Sometimes just a song can be an inspiration to write a blog about local history. Do you remember Judy Garland? I love her voice and better yet, the old movies she was in. Judy had a tragic personal life, but in her movies she is upbeat, belts out a great tune and usually dances with grace and style. One of my favorite Garland movies is “Babes in Arms”. Produced in 1939, the 17-year-old Judy sings to a photograph of Micky Rooney while on a sleeper bus. I have never been on a sleeper bus, although it would be fun to try.
The only sleeper buses today that I am aware of are tour buses used for travelling concerts (more like motor homes), or for staying up the night sitting in a seat. The original sleepers were actually used for sleeping. The first was developed in 1928 by Pickwick Stages System of California and designed by engineer Dwight E. Austin. The Pickwick did not last long, however; other companies developed the concept further. I have no record of a sleeper coming to Erie, but I am sure they did.
This started me thinking about the old Greyhound Bus Station in Erie that was demolished last year. The station was built the same year as the movie was produced, so the coincidence had me looking at the history of it.
The Greyhound station was located on the former site of the Park Opera House on North Park Row.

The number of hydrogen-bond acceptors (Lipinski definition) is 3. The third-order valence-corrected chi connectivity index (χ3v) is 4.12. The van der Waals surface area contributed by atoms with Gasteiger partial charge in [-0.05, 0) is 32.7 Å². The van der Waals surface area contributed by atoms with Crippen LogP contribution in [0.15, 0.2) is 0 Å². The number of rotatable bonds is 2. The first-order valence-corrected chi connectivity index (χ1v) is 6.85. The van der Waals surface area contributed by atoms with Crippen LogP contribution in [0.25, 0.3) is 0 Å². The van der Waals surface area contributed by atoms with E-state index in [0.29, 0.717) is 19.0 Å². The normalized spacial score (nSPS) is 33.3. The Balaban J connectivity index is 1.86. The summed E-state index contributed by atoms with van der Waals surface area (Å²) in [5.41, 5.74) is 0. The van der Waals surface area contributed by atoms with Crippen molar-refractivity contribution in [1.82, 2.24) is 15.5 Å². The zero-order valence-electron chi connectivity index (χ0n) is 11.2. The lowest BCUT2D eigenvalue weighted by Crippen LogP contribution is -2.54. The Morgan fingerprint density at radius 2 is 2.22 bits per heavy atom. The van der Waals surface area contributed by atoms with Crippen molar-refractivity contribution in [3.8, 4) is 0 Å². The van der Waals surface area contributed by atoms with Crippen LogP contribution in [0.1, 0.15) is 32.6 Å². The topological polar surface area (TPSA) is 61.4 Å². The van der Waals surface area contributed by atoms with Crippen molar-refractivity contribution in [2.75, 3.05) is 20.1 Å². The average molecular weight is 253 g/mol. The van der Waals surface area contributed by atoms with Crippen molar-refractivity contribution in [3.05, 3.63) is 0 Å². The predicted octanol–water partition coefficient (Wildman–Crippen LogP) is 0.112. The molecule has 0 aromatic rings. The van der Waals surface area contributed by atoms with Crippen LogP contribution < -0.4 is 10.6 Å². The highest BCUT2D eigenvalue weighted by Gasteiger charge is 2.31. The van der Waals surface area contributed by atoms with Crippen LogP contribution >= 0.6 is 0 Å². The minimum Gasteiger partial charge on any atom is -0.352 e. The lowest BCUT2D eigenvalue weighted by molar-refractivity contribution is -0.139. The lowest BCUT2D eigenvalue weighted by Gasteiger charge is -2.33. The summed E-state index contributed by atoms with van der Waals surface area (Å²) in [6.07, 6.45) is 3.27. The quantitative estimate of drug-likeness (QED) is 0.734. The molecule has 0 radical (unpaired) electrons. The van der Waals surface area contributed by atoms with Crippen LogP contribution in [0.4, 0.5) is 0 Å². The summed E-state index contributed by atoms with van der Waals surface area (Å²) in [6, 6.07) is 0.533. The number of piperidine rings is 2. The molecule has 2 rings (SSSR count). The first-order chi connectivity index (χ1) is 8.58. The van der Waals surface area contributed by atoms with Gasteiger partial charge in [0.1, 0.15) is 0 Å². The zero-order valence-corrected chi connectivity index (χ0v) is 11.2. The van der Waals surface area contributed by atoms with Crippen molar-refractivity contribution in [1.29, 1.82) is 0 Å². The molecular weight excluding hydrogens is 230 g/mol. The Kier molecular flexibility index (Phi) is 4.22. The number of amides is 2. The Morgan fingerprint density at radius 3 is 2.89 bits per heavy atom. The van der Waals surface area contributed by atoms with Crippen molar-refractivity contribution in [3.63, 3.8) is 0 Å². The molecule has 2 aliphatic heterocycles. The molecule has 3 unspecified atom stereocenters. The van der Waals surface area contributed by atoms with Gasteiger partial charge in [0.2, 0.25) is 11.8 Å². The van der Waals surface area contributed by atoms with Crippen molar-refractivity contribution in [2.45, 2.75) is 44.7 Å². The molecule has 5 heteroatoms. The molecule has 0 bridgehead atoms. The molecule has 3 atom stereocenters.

The Opera House was torn down in 1939, the same year as the Greyhound Station was constructed. The Art Moderne or Art Deco style building was a two story, cement block building with round corners and a flat roof designed by William S. Arrasmith. Arrasmith was employed directly by the bus station. Many stations of a similar design were found throughout the Greyhound network. The Erie station was considered one of the smallest.
Greyhound was established in 1930 through a series of mergers with smaller bus companies. The first route began in 1914 and the name “Greyhound” came into usage in 1929. Railroad transportation was still strong, but buses were becoming more popular as roads continued to be improved throughout the United States.
As time marched on, trains and buses became less popular as the increase of automobile ownership grew. By 1986, Greyhound no longer occupied the space on North Park Row and the building became home for other businesses until its purchase by the Erie Downtown Development Corporation in 2018. Their vision is to keep the architecture along North Park Row consistent with the era of other nearby buildings which dates from 1850 through 1880, thus the subsequent demolition. The empty space that currently exists will have a new building that will look old and will add to the Food Hall and grocery shopping area that so many locals currently enjoy.
When Judy Garland sang “I Cried for You” to Micky Rooney, she could have been singing for the Park Opera House or the Greyhound Station as well. I prefer not to cry and instead look fondly at the past and think about the bright future for our community.